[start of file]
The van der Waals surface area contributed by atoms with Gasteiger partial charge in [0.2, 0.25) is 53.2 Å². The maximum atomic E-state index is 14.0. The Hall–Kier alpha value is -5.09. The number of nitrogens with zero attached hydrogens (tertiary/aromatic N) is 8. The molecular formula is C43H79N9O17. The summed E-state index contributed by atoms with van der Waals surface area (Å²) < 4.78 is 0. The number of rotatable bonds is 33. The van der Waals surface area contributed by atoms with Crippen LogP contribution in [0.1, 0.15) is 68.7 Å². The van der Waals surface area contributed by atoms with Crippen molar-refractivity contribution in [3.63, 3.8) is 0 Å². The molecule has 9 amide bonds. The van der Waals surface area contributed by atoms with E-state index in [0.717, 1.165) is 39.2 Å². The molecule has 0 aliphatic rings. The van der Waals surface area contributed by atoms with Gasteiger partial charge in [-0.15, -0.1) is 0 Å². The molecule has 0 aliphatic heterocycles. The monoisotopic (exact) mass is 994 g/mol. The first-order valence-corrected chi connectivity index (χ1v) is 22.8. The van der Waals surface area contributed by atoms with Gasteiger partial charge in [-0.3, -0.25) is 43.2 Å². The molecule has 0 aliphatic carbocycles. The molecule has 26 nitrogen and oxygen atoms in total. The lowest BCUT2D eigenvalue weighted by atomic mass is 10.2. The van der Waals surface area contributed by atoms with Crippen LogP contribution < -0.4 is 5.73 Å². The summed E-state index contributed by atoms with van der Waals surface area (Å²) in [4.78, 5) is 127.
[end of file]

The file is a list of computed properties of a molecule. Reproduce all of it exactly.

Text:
The van der Waals surface area contributed by atoms with Gasteiger partial charge in [0.2, 0.25) is 53.2 Å². The maximum atomic E-state index is 14.0. The Hall–Kier alpha value is -5.09. The number of nitrogens with zero attached hydrogens (tertiary/aromatic N) is 8. The molecular formula is C43H79N9O17. The summed E-state index contributed by atoms with van der Waals surface area (Å²) < 4.78 is 0. The number of rotatable bonds is 33. The van der Waals surface area contributed by atoms with Crippen LogP contribution in [0.1, 0.15) is 68.7 Å². The van der Waals surface area contributed by atoms with Crippen molar-refractivity contribution in [3.63, 3.8) is 0 Å². The molecule has 9 amide bonds. The van der Waals surface area contributed by atoms with E-state index in [0.717, 1.165) is 39.2 Å². The molecule has 0 aliphatic rings. The van der Waals surface area contributed by atoms with Gasteiger partial charge in [-0.15, -0.1) is 0 Å². The molecule has 0 aliphatic heterocycles. The monoisotopic (exact) mass is 994 g/mol. The first-order valence-corrected chi connectivity index (χ1v) is 22.8. The van der Waals surface area contributed by atoms with Gasteiger partial charge in [-0.3, -0.25) is 43.2 Å². The molecule has 0 aliphatic carbocycles. The molecule has 26 nitrogen and oxygen atoms in total. The lowest BCUT2D eigenvalue weighted by atomic mass is 10.2. The van der Waals surface area contributed by atoms with Crippen LogP contribution < -0.4 is 5.73 Å². The summed E-state index contributed by atoms with van der Waals surface area (Å²) in [4.78, 5) is 127.